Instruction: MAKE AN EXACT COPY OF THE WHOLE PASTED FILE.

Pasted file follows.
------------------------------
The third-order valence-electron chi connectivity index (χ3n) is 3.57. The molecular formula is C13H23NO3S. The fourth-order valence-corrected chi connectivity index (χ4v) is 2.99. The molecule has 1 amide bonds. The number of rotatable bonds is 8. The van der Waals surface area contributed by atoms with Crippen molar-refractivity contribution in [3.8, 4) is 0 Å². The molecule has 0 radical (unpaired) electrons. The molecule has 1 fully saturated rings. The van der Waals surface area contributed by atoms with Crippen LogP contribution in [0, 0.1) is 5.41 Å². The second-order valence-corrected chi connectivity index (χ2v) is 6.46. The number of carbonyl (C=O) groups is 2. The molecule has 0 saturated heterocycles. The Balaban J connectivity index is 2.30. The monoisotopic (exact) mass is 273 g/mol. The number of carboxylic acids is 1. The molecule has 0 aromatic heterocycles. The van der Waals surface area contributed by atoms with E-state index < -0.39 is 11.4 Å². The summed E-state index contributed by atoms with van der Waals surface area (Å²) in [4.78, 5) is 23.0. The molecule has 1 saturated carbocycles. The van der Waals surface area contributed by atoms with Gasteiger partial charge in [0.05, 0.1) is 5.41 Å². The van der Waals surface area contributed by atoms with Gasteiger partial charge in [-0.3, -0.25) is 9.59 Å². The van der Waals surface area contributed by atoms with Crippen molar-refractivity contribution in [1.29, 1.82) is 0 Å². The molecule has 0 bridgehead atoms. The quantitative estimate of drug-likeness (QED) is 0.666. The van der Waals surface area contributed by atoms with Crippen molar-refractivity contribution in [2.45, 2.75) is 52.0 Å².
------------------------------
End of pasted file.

The third-order valence-electron chi connectivity index (χ3n) is 3.57. The molecular formula is C13H23NO3S. The fourth-order valence-corrected chi connectivity index (χ4v) is 2.99. The molecule has 1 amide bonds. The number of rotatable bonds is 8. The van der Waals surface area contributed by atoms with Crippen molar-refractivity contribution in [3.8, 4) is 0 Å². The molecule has 0 radical (unpaired) electrons. The molecule has 1 fully saturated rings. The van der Waals surface area contributed by atoms with Crippen LogP contribution in [0, 0.1) is 5.41 Å². The second-order valence-corrected chi connectivity index (χ2v) is 6.46. The number of carbonyl (C=O) groups is 2. The molecule has 0 saturated heterocycles. The Balaban J connectivity index is 2.30. The monoisotopic (exact) mass is 273 g/mol. The number of carboxylic acids is 1. The molecule has 0 aromatic heterocycles. The van der Waals surface area contributed by atoms with E-state index < -0.39 is 11.4 Å². The summed E-state index contributed by atoms with van der Waals surface area (Å²) in [4.78, 5) is 23.0. The molecule has 1 saturated carbocycles. The van der Waals surface area contributed by atoms with Gasteiger partial charge in [0.05, 0.1) is 5.41 Å². The van der Waals surface area contributed by atoms with Gasteiger partial charge in [-0.3, -0.25) is 9.59 Å². The van der Waals surface area contributed by atoms with Crippen molar-refractivity contribution in [1.29, 1.82) is 0 Å². The molecule has 0 bridgehead atoms. The quantitative estimate of drug-likeness (QED) is 0.666. The van der Waals surface area contributed by atoms with Crippen molar-refractivity contribution in [2.45, 2.75) is 52.0 Å².